The tray of 반찬 (ban-chan) or "side dishes" change each time I order so I never know what I'm going to get. For the most part, they're all pretty good, and if not, then at least the main courses are, without fail, very very good. Especially for 3AM.
Every time I've made these fudge puddles, they've disappeared. They're essentially a cup-shaped peanut butter cookie filled with fudge. It's the embodiment of the classic combination of peanut butter and fudge, and though they look like they'd be a ton of work, they're actually quite easy to make and popular with the masses.
When I watch The Godfather or any other Italian-esque movie, I get an irrepressible craving for spaghetti and meatballs. One time, I was watching a French movie and got confused by the accent, and the cravings cranked back up again.
|Not made in China.|
Wednesday, November 2, 2011
Good chili requires some key criteria. A rich, complex chile flavor that combines sweet, bitter, hot, fresh, and fruity elements in balance. A robust, beefy flavor. Beans that are tender, creamy, and intact.
Chili King's chili is not bad, but it's not great. When we ordered a bowl of their steaming hot chili, I was expecting greatness. This expectation was founded on rave reviews online, an article in 10 Magazine, and a friend's recommendation. Unfortunately, Chili King really under-delivered.
I have major qualms with martinis. They're the sort of drink you don't order at a Ho Bar else you end up with a warm tumbler full of bottom-shelf gin that's mysteriously blue. If you order it at a bar where the decor suggests that they'd know how to make a martini, you end up with the same thing except in a martini glass. The only situation in which I've been able to get a proper martini (gin or vodka) is if I paid 20,000 won for it. (Cafe 74 in Apgujeong makes a beautiful martini). The puzzling part is that gin martinis are moronically simple to make, and it only requires a few key components - good gin, good dry vermouth, a chilled glass and some olives.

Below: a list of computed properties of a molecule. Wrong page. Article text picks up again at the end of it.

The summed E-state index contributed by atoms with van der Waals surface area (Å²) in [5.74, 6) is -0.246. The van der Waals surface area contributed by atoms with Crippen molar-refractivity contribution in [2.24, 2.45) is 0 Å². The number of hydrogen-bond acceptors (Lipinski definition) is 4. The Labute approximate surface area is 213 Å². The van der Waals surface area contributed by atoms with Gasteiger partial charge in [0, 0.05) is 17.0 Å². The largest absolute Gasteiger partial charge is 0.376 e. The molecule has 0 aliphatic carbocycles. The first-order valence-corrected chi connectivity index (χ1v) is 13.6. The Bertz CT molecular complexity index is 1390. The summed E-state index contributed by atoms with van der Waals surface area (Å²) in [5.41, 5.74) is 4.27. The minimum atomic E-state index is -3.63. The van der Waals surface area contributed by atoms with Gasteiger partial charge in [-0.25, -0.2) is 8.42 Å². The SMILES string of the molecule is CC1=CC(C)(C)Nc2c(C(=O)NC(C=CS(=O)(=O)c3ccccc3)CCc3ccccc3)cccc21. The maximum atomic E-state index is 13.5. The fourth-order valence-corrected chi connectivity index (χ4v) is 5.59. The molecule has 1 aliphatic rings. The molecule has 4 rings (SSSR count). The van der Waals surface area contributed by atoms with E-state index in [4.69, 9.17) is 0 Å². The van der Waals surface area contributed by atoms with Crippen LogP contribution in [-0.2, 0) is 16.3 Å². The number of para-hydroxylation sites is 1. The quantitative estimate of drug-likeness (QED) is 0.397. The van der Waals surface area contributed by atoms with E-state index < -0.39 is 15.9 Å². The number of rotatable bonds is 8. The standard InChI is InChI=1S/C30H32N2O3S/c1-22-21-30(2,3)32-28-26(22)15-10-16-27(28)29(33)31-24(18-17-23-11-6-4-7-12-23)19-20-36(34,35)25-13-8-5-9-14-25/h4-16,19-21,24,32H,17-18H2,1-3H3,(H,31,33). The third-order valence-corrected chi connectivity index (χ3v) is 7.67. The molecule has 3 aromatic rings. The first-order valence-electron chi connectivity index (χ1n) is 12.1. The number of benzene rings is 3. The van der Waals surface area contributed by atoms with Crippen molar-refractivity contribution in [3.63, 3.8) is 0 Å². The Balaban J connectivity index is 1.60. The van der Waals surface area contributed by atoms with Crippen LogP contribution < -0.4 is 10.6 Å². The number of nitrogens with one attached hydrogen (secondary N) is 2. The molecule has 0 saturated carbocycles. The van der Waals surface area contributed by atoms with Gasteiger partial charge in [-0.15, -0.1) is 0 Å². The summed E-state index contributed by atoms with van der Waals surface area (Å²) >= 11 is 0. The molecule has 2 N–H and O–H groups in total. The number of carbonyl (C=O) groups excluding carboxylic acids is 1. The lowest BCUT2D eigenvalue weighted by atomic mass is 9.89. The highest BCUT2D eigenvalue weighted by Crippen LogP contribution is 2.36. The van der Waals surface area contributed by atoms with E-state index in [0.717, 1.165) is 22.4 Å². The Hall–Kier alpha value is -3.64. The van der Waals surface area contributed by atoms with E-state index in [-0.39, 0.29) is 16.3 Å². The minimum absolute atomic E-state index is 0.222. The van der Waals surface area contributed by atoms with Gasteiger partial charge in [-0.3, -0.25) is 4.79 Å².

Wings nights in Seoul are brilliant. At 300 won per wing, it's a deal, and consequently it's one of Seoul's premiere social events (it's not). I was flipping through one of Seoul's expat magazines, and it dawned on me (via Noel's superior brain) that we could do "wing night" for nearly an entire week by hopping from one restaurant to the next Monday through Thursday. Conceptually, the idea was brilliant. By Thursday, I had successfully managed to demote one of my favorite foods into a dish I didn't care to eat again for a long, long time (ah hem, one week).
Tuesday, November 1, 2011
A few years back, I got sick of paying 15,000 won for a box of dry, uninspired granola. So instead, I found a way of making my own, super delicious granola at home. Looking at the this recipe, I knew it would be outrageously expensive to make. Maple syrup, honey, almonds, pecans, walnuts, rolled oats, wheat germ, oat bran, vanilla extract, and dried cranberries...$$$. But, it's honestly worth it.
IT IS THE BEST GRANOLA THE WORLD HAS EVER KNOWN.